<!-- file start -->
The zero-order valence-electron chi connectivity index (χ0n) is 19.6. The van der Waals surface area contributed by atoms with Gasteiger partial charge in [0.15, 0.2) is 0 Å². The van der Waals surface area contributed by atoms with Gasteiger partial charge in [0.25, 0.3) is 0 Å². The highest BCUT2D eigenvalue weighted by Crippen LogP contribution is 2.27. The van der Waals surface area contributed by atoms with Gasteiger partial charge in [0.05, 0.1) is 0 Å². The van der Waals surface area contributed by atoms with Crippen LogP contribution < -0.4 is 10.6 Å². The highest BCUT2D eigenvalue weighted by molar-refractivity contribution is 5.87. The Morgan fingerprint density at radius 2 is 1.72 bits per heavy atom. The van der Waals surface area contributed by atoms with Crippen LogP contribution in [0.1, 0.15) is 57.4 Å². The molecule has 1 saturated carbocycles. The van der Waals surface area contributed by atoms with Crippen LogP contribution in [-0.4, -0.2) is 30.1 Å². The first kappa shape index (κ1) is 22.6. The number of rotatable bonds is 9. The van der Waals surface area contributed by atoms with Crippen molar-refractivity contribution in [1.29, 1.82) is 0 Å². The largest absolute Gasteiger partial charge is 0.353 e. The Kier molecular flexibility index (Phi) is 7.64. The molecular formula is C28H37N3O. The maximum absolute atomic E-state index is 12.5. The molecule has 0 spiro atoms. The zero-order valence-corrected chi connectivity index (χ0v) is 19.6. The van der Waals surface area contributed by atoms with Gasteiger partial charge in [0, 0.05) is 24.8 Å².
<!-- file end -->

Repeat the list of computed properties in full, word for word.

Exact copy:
The zero-order valence-electron chi connectivity index (χ0n) is 19.6. The van der Waals surface area contributed by atoms with Gasteiger partial charge in [0.15, 0.2) is 0 Å². The van der Waals surface area contributed by atoms with Gasteiger partial charge in [0.25, 0.3) is 0 Å². The highest BCUT2D eigenvalue weighted by Crippen LogP contribution is 2.27. The van der Waals surface area contributed by atoms with Gasteiger partial charge in [0.05, 0.1) is 0 Å². The van der Waals surface area contributed by atoms with Crippen LogP contribution < -0.4 is 10.6 Å². The highest BCUT2D eigenvalue weighted by molar-refractivity contribution is 5.87. The Morgan fingerprint density at radius 2 is 1.72 bits per heavy atom. The van der Waals surface area contributed by atoms with Crippen LogP contribution in [0.1, 0.15) is 57.4 Å². The molecule has 1 saturated carbocycles. The van der Waals surface area contributed by atoms with Crippen LogP contribution in [-0.4, -0.2) is 30.1 Å². The first kappa shape index (κ1) is 22.6. The number of rotatable bonds is 9. The van der Waals surface area contributed by atoms with Crippen molar-refractivity contribution in [1.29, 1.82) is 0 Å². The largest absolute Gasteiger partial charge is 0.353 e. The Kier molecular flexibility index (Phi) is 7.64. The molecular formula is C28H37N3O. The maximum absolute atomic E-state index is 12.5. The molecule has 0 spiro atoms. The zero-order valence-corrected chi connectivity index (χ0v) is 19.6. The van der Waals surface area contributed by atoms with Gasteiger partial charge in [0, 0.05) is 24.8 Å².